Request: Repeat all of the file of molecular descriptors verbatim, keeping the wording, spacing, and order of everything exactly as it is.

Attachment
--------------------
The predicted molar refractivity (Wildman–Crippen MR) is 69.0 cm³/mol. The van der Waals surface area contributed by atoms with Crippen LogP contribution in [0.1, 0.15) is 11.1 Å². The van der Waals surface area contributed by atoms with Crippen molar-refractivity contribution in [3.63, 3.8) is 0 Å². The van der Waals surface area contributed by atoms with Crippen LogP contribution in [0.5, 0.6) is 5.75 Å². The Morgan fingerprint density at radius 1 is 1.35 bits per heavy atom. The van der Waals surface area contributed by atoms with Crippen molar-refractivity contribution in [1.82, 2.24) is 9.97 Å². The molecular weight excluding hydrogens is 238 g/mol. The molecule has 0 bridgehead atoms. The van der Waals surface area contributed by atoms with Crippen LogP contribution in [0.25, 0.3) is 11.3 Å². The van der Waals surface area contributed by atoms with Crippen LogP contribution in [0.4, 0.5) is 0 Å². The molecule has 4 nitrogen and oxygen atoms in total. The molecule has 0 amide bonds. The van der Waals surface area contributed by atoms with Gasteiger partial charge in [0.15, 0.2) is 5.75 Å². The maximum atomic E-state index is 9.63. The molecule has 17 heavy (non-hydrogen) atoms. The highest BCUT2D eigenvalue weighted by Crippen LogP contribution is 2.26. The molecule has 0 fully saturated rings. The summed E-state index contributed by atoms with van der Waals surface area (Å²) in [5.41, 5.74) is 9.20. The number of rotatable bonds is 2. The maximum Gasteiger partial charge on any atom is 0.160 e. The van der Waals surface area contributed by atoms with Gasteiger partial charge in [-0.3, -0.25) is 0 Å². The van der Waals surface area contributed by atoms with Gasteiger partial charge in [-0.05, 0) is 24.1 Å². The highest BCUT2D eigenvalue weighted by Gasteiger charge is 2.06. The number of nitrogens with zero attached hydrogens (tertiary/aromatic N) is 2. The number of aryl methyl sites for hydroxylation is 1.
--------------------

The predicted molar refractivity (Wildman–Crippen MR) is 69.0 cm³/mol. The van der Waals surface area contributed by atoms with Crippen LogP contribution in [0.1, 0.15) is 11.1 Å². The van der Waals surface area contributed by atoms with Crippen molar-refractivity contribution in [3.63, 3.8) is 0 Å². The van der Waals surface area contributed by atoms with Crippen LogP contribution in [0.5, 0.6) is 5.75 Å². The Morgan fingerprint density at radius 1 is 1.35 bits per heavy atom. The van der Waals surface area contributed by atoms with Crippen molar-refractivity contribution in [1.82, 2.24) is 9.97 Å². The molecular weight excluding hydrogens is 238 g/mol. The molecule has 0 bridgehead atoms. The van der Waals surface area contributed by atoms with Crippen LogP contribution in [0.25, 0.3) is 11.3 Å². The van der Waals surface area contributed by atoms with Crippen LogP contribution in [0.4, 0.5) is 0 Å². The molecule has 4 nitrogen and oxygen atoms in total. The molecule has 0 amide bonds. The van der Waals surface area contributed by atoms with Gasteiger partial charge in [0.15, 0.2) is 5.75 Å². The maximum atomic E-state index is 9.63. The molecule has 17 heavy (non-hydrogen) atoms. The highest BCUT2D eigenvalue weighted by Crippen LogP contribution is 2.26. The molecule has 0 fully saturated rings. The summed E-state index contributed by atoms with van der Waals surface area (Å²) in [5.41, 5.74) is 9.20. The number of rotatable bonds is 2. The maximum Gasteiger partial charge on any atom is 0.160 e. The van der Waals surface area contributed by atoms with Gasteiger partial charge in [-0.3, -0.25) is 0 Å². The van der Waals surface area contributed by atoms with Gasteiger partial charge in [-0.05, 0) is 24.1 Å². The highest BCUT2D eigenvalue weighted by Gasteiger charge is 2.06. The number of nitrogens with zero attached hydrogens (tertiary/aromatic N) is 2. The number of aryl methyl sites for hydroxylation is 1.